Tuesday, December 08, 2009

Credo quia autobiographicum

Imagine reading the following:
My assessment of the Exxon report has nothing to do with the accuracy of its accounts. Some news agencies have fact-checkers poring over every sentence, which would be to the point if the report were a scientific study, a genre that is judged by the degree to which the factual claims being made can be verified down to the last assertion. This, however, is an advertisement, and while advertisers certainly insist that they are telling the truth, the truth the genre promises is the truth about themselves — the kind of products they sell — and even when they are being mendacious or self-serving, they are, necessarily, fleshing out that truth. [...] Advertisers cannot lie because anything they say will truthfully serve their project, which, again, is not to portray the facts, but to portray their product.

[...]

Do I believe any of this? It doesn’t matter. What matters is that Exxon does, and that its readers feel they are hearing an authentic voice. I find the voice undeniably authentic.
I should hope that any of us would find this assessment absurd. Whatever weight and importance we might give to the effectiveness of advertising, to the likelihood of its claims being accepted by the public, we would not then abdicate our role as critics simply because the advertisers say the "truth of their genre" is a weird, subjectivist self-truth. (It's highly doubtful that that's even what advertisers think -- they aren't interested in levels of ontological truth but in moving units by convincing people their [oftentimes shabby, useless] product is indispensable.)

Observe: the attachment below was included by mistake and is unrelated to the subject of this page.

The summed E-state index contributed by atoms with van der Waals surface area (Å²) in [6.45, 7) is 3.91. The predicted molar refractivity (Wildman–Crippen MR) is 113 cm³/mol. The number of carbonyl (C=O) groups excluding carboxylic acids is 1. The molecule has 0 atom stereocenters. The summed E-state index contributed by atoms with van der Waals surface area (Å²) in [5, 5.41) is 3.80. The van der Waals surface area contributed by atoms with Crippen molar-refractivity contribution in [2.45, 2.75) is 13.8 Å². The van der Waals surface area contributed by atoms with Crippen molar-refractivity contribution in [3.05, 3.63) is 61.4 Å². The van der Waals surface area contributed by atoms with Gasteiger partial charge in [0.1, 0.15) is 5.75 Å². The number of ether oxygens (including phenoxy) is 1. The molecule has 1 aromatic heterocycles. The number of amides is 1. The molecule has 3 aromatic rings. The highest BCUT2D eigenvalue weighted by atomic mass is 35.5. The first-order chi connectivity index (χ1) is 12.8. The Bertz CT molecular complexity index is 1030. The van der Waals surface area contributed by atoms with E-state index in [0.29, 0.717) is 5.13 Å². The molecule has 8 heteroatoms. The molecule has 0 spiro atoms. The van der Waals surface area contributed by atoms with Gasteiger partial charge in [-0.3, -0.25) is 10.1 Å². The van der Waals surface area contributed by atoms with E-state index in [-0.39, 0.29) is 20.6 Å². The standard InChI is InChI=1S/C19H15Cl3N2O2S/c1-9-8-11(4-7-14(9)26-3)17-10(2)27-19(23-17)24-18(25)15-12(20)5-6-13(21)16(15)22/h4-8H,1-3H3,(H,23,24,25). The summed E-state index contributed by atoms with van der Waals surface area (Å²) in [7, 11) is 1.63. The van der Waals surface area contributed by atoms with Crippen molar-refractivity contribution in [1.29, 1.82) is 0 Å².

Nevertheless, this is the stance Stanley Fish thinks we ought to take towards autobiography, and in particular Sarah Palin's Going Rogue. In the end, he finds Palin's "voice" "undeniably authentic," although he can't say how he would potentially distinguish between this authenticity and a shlock-ridden Hallmark commercial. It just strikes him as being so, presumably because it makes good use of a few autobiographical rhetorical tropes and "fulfills" its generic function. The acceptance of, and pleasure felt at, something merely because it does "its job" ought to strike us as strange: handguns and undersea plankton are effective machines, but I don't desire them. Perhaps Fish is just unquestionably accepting of generic autobiographies because he likes them: de gustibus non est disputandum. But why we should also feel this way is never explained.

Perhaps it's because doing so would require Fish to actually be critical and take a stab at what the content of Palin's vision is: "folk wisdom, regional pride, common sense, distrust of rhetoric, love of country, family, freedom, and the beauties of nature" are basically meaningless without further specification -- I "love my country," but presumably in a way very different from Sarah Palin (or at least from how she presents herself as loving it). Furthermore, do Sarah Palin's words, her beliefs, seem to match up with her actions? Who cares, says Fish: attempting to compare the Sarah Palin of reality with the Sarah Palin of her own lofty words would do violence to the sacred generic laws of autobiography. Never mind that the real purpose of the book may be to sell a pile of horse crap with a bow on it as a political package to dupes. No doubt Fish would tell us that "all" autobiographies aim at this -- who are we to say that Palin's autobiography is any more deceptive than, say, Barack Obama's? (Quick answer: they may both be, which is why we're continually so fucked as a nation.)

An interesting form of review, and a disgraceful one.